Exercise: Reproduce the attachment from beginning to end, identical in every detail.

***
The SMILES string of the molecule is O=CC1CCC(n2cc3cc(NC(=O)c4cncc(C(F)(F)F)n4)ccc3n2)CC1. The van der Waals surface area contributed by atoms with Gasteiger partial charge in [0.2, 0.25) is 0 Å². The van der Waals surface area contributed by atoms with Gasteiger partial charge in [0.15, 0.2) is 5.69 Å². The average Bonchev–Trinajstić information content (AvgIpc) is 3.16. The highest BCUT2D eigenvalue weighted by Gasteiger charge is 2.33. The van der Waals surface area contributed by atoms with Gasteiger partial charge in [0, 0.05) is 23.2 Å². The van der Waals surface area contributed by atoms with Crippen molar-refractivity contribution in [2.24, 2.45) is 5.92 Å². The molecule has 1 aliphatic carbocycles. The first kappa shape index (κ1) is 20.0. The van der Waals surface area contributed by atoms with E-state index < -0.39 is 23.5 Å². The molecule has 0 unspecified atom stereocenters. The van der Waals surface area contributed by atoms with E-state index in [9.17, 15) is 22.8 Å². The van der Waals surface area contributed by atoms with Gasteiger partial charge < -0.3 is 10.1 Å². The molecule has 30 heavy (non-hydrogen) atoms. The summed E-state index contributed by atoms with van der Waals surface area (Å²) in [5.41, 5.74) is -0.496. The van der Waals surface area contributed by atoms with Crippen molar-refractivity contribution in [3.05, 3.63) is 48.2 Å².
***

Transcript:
The SMILES string of the molecule is O=CC1CCC(n2cc3cc(NC(=O)c4cncc(C(F)(F)F)n4)ccc3n2)CC1. The van der Waals surface area contributed by atoms with Gasteiger partial charge in [0.2, 0.25) is 0 Å². The van der Waals surface area contributed by atoms with Gasteiger partial charge in [0.15, 0.2) is 5.69 Å². The average Bonchev–Trinajstić information content (AvgIpc) is 3.16. The highest BCUT2D eigenvalue weighted by Gasteiger charge is 2.33. The van der Waals surface area contributed by atoms with Gasteiger partial charge in [0, 0.05) is 23.2 Å². The van der Waals surface area contributed by atoms with Crippen molar-refractivity contribution in [2.24, 2.45) is 5.92 Å². The molecule has 1 aliphatic carbocycles. The first kappa shape index (κ1) is 20.0. The van der Waals surface area contributed by atoms with E-state index < -0.39 is 23.5 Å². The molecule has 0 unspecified atom stereocenters. The van der Waals surface area contributed by atoms with E-state index in [9.17, 15) is 22.8 Å². The van der Waals surface area contributed by atoms with Gasteiger partial charge < -0.3 is 10.1 Å². The molecule has 30 heavy (non-hydrogen) atoms. The summed E-state index contributed by atoms with van der Waals surface area (Å²) in [5.41, 5.74) is -0.496. The van der Waals surface area contributed by atoms with Crippen molar-refractivity contribution in [3.05, 3.63) is 48.2 Å².